LONDON - British police have begun to pour through 39,148 documents containing data collected from thousands of mobile phones to solve the case of Madeleine McCann.
The British girl disappeared while on a family holiday to Portugal in 2007, just days before her fourth birthday, and her case has become a national obsession in the United Kingdom.
Detective Chief Inspector Andy Redwood, who's heading the inquiry, told the press in a briefing on Thursday that police were going through a "substantial amount of data" obtained from cell phones belonging to people staying in the Praia de Luz resort, where the McCanns were vacationing, around the time of her disappearance.
"It's a targeted attack on that data to see if it assists us to find out what happened to Madeleine McCann at that time," Redwood said.
This revelation from the British police is part of a new investigation they set up in July following a two-year review of the case, code-named Operation Grange. Collaborating with Portuguese officials, this investigation is a renewed push to finally provide answers as to how the toddler vanished during a family holiday in a region that's one of the most popular vacation destinations for Brits.
There are currently 41 "persons of interest" in the investigation, police said. However, three of the 15 Brits being monitored are likely to be cleared, according to officials who indicate they will be of no further interest to the investigation.
By examining mobile phone data, authorities said they hope to map out exactly who was in the area at the time of McCann's disappearance and narrow the list of persons of interest considerably. The coastal village, which is situated in Portugal's Algarve region, is home to around 3,000 residents, plus numerous tourists.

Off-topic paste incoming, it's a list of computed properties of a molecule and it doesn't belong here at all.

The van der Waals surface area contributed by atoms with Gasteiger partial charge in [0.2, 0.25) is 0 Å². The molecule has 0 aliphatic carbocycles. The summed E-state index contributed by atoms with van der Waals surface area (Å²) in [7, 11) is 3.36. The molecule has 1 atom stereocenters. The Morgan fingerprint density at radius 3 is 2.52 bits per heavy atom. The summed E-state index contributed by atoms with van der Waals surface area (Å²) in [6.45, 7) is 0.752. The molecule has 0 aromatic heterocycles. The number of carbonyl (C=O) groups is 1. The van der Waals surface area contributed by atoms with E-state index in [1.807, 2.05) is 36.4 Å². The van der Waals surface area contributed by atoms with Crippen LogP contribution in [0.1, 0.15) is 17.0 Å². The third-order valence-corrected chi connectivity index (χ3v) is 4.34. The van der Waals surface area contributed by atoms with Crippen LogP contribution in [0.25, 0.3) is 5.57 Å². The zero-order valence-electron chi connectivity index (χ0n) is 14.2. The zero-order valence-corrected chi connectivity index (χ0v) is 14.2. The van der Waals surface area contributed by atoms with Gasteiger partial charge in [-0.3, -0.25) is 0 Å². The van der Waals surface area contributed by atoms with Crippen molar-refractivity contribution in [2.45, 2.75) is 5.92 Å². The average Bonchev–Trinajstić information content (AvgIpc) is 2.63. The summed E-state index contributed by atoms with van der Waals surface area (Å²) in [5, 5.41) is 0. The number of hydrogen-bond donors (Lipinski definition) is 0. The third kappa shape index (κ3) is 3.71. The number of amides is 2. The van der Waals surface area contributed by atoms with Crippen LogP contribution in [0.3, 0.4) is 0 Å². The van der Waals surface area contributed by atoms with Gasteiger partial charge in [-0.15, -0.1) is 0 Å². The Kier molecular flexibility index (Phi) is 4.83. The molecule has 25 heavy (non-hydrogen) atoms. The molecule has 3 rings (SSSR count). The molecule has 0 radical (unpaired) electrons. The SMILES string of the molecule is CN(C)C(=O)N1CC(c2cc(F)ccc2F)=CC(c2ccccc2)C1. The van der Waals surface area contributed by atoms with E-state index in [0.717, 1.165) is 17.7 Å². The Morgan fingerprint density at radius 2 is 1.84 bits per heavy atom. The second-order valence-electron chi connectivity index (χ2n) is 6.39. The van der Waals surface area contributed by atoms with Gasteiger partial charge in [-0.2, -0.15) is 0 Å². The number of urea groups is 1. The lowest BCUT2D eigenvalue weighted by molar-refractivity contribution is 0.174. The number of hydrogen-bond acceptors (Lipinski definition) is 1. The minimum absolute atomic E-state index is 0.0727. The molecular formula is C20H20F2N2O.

Police said this data mining is a refined approach. "This is not a just a general trawl," Redwood said..
While admitting that a "large number" of phones couldn't be linked to specific people, especially those that were bought on a pay-as-you-go basis, Redwood remained optimistic about the operation. When pressed by reporters as to whether phone records held the key to the investigation, he replied, "it could do."
Though Portuguese police did look at phone records during the initial investigation, British police said they weren't examined in detail.
Karen Squibb-Williams of the Forensic Science Society said there is value in returning to these old phone records. "The challenges are considerable, though technology and forensic methodology has significantly advanced over the years and it may be that a technique is available now that was not available at the time," she told ABC News.
The authorities will not be able to access individual text messages but Squibb-Williams noted that by pinpointing locations where calls were made, police may be able to "identify people who were in the relevant areas at key times."
Dr. Tim Stevens, a security expert at King's College London, is less optimistic. While he conceded that technology has improved and that he can't be sure what information the police have, he told ABC News that the latest initiative "smacked a bit of desperation."
Commenting on the timing of the police's mobile data mining, Stevens said, "there's either a specific investigative reason or it's a box that hasn't been ticked."
So far, police said they have waded through 21,614 of the 39,148 documents obtained from the phone traffic. As the rest of the documents are processed, a major appeal will be launched on British television on Oct. 14.